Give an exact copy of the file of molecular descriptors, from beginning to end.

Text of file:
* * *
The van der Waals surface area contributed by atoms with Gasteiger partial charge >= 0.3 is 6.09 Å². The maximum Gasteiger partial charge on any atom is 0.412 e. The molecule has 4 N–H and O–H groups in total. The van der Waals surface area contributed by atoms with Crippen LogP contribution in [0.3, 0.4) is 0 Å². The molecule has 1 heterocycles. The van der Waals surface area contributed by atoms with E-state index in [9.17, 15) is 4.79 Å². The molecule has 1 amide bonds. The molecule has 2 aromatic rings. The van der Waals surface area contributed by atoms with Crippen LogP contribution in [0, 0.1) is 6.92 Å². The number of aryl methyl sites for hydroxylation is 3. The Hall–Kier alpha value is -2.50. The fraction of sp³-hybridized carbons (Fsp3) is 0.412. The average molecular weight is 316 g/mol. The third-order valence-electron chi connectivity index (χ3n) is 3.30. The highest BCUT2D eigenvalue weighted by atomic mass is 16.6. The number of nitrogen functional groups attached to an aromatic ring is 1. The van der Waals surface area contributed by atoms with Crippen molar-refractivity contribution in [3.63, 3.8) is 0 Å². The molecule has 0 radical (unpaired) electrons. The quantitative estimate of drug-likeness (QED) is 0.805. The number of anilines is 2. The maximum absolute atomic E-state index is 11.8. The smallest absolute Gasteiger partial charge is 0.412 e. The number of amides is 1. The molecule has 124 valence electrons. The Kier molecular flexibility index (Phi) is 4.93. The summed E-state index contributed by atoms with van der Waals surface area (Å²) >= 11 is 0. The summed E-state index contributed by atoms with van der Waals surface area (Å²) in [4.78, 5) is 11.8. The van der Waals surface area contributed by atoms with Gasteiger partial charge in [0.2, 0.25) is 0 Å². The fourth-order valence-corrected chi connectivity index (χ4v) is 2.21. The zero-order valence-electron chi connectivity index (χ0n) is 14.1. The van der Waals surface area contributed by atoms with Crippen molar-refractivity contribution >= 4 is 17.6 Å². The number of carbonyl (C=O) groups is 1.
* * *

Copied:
The van der Waals surface area contributed by atoms with Gasteiger partial charge >= 0.3 is 6.09 Å². The maximum Gasteiger partial charge on any atom is 0.412 e. The molecule has 4 N–H and O–H groups in total. The van der Waals surface area contributed by atoms with Crippen LogP contribution in [0.3, 0.4) is 0 Å². The molecule has 1 heterocycles. The van der Waals surface area contributed by atoms with E-state index in [9.17, 15) is 4.79 Å². The molecule has 1 amide bonds. The molecule has 2 aromatic rings. The van der Waals surface area contributed by atoms with Crippen LogP contribution in [0, 0.1) is 6.92 Å². The number of aryl methyl sites for hydroxylation is 3. The Hall–Kier alpha value is -2.50. The fraction of sp³-hybridized carbons (Fsp3) is 0.412. The average molecular weight is 316 g/mol. The third-order valence-electron chi connectivity index (χ3n) is 3.30. The highest BCUT2D eigenvalue weighted by atomic mass is 16.6. The number of nitrogen functional groups attached to an aromatic ring is 1. The van der Waals surface area contributed by atoms with Crippen molar-refractivity contribution in [3.63, 3.8) is 0 Å². The molecule has 0 radical (unpaired) electrons. The quantitative estimate of drug-likeness (QED) is 0.805. The number of anilines is 2. The maximum absolute atomic E-state index is 11.8. The smallest absolute Gasteiger partial charge is 0.412 e. The number of amides is 1. The molecule has 124 valence electrons. The Kier molecular flexibility index (Phi) is 4.93. The summed E-state index contributed by atoms with van der Waals surface area (Å²) >= 11 is 0. The summed E-state index contributed by atoms with van der Waals surface area (Å²) in [4.78, 5) is 11.8. The van der Waals surface area contributed by atoms with Gasteiger partial charge in [0.2, 0.25) is 0 Å². The fourth-order valence-corrected chi connectivity index (χ4v) is 2.21. The zero-order valence-electron chi connectivity index (χ0n) is 14.1. The van der Waals surface area contributed by atoms with Crippen molar-refractivity contribution >= 4 is 17.6 Å². The number of carbonyl (C=O) groups is 1.